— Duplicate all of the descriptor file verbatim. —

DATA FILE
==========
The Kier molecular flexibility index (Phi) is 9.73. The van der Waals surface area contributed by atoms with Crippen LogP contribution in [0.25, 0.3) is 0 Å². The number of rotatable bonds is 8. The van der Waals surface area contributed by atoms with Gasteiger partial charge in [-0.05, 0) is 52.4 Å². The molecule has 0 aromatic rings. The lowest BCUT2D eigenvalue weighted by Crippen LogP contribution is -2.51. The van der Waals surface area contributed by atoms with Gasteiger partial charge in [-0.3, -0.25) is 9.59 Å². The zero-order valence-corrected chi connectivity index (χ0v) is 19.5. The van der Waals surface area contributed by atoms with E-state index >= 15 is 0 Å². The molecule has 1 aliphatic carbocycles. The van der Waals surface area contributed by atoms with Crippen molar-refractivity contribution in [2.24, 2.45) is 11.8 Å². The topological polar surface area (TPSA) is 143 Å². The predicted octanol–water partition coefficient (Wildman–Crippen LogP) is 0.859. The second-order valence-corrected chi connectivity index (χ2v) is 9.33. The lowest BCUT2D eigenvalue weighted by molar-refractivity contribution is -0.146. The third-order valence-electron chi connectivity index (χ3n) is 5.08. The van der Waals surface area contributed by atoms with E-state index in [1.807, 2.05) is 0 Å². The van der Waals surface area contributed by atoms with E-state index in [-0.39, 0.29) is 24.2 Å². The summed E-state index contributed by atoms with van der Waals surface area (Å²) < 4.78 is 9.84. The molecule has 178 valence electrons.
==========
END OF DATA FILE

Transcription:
The Kier molecular flexibility index (Phi) is 9.73. The van der Waals surface area contributed by atoms with Crippen LogP contribution in [0.25, 0.3) is 0 Å². The number of rotatable bonds is 8. The van der Waals surface area contributed by atoms with Gasteiger partial charge in [-0.05, 0) is 52.4 Å². The molecule has 0 aromatic rings. The lowest BCUT2D eigenvalue weighted by Crippen LogP contribution is -2.51. The van der Waals surface area contributed by atoms with Gasteiger partial charge in [-0.3, -0.25) is 9.59 Å². The zero-order valence-corrected chi connectivity index (χ0v) is 19.5. The van der Waals surface area contributed by atoms with E-state index >= 15 is 0 Å². The molecule has 1 aliphatic carbocycles. The van der Waals surface area contributed by atoms with Crippen molar-refractivity contribution in [2.24, 2.45) is 11.8 Å². The topological polar surface area (TPSA) is 143 Å². The predicted octanol–water partition coefficient (Wildman–Crippen LogP) is 0.859. The second-order valence-corrected chi connectivity index (χ2v) is 9.33. The lowest BCUT2D eigenvalue weighted by molar-refractivity contribution is -0.146. The third-order valence-electron chi connectivity index (χ3n) is 5.08. The van der Waals surface area contributed by atoms with E-state index in [1.807, 2.05) is 0 Å². The van der Waals surface area contributed by atoms with E-state index in [-0.39, 0.29) is 24.2 Å². The summed E-state index contributed by atoms with van der Waals surface area (Å²) < 4.78 is 9.84. The molecule has 178 valence electrons.